give it a couple taps to shoot the nut through the other side breaking up any rust that may
be holding that bolt in place. Then just screw the nut the rest of the way off. Now the nut
should be not necessarily free but more then it was. Now you can just take a pry bar or
some kind of tool like this and get it the rest of the way out. So now that you’ve got
it free it’s a good idea to hit it, the top of it with penetrating oil because these tend
to rust in there. And then once you, once you’ve got that in take a chisel or a large
screw driver and put it in here and tap it through. The point is to, the point of doing
that is two jaws, the two jaws that are around the ball joint socket so that you can try
to get this out. So now that you’ve got that wedged in there you take a big pry bar, snake
it through one side and have it resting underneath the chassis. That will give you leverage so
that when you push down and separate the ball joint. So now that it’s separated you should
be able to pull the CV-axle the rest of the way out. Now it’s time to undo these bolts
here. These nuts here I should say. So they’re both 17, their both 17mm. Just take a beaker
bar and loosen them up. Penetrating oil is also helpful here. Again like the other one.
I only want to undo the bolt most of the way. This allows me to take this hammer and hit
it. That will push the bolt the rest of the way through and brake up any rust that may
be holding it in place. So now we just take the nut the rest of the way off. And there’s
our prize. I now have a very greasy and destroyed spindle. So I brought the spindle over to
my bench to and I’ve put it into my vise just to hold it up to get a better view. And the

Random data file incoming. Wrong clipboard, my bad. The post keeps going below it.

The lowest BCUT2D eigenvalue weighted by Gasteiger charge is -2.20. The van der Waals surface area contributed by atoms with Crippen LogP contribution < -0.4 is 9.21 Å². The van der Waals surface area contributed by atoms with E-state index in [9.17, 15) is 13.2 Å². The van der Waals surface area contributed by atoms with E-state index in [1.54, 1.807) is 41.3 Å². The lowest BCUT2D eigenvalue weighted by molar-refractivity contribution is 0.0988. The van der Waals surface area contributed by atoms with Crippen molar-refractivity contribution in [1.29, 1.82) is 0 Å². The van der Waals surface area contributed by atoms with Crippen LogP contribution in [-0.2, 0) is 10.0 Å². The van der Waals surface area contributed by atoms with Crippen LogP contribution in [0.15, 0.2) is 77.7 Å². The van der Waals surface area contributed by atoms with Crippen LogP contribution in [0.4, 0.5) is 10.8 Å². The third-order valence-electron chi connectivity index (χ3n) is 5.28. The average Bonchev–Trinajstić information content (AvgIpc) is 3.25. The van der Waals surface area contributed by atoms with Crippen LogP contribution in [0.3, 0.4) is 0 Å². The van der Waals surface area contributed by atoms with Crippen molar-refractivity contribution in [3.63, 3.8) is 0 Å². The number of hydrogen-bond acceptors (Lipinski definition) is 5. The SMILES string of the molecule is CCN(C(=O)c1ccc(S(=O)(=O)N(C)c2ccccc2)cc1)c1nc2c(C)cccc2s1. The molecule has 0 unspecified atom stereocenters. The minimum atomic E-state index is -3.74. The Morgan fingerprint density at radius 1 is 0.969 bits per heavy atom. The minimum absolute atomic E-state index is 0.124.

bearing is being held in place by this snap ring right here. It goes all the way around.
Two holes there. And there is a corresponding one on the other side. So the first thing
you want to do is get a pair of snap ring pliers and put on your safety glasses because
these tend to spring when you don’t want them to. Sorry if I’m blocking this on the camera.
Get them moving a little bit and then you put a screw driver behind it to push it out.
It’s not as easy as it looks. There we go. Now once we’ve got it started now I can just
pry it the rest of the way. So once you’ve got it started you just pry it the rest of
the way out. Making sure that you’re wearing your safety glasses because this will spring
out. This one is a bit rusty but still good. Now you’ve got your bearing surface in here.
Now we just turn it around and check out the other side. So this side has the seal still
in it. It’s all destroyed. From rubbing up against the, from rubbing up against the CV-axle.
So there’s your seal. That’s garbage. So upon closer inspection there’s a lip that goes
all the way around this thing that’s a part of the cast iron that I think is the back
stop for the, for the bearing. So that metal right there is actually part of the spindle.
Here is the bearing in here. On this side, this metal up in here that’s the bearing.
So I ended up taking the spindle to a local mechanic to press in the new bearing and hub
assembly. Ended up cost, charging me 50 bucks to do it. I asked him to keep, to give me
the old bearing just as carnage proof. I like to keep things that I’ve noticed have been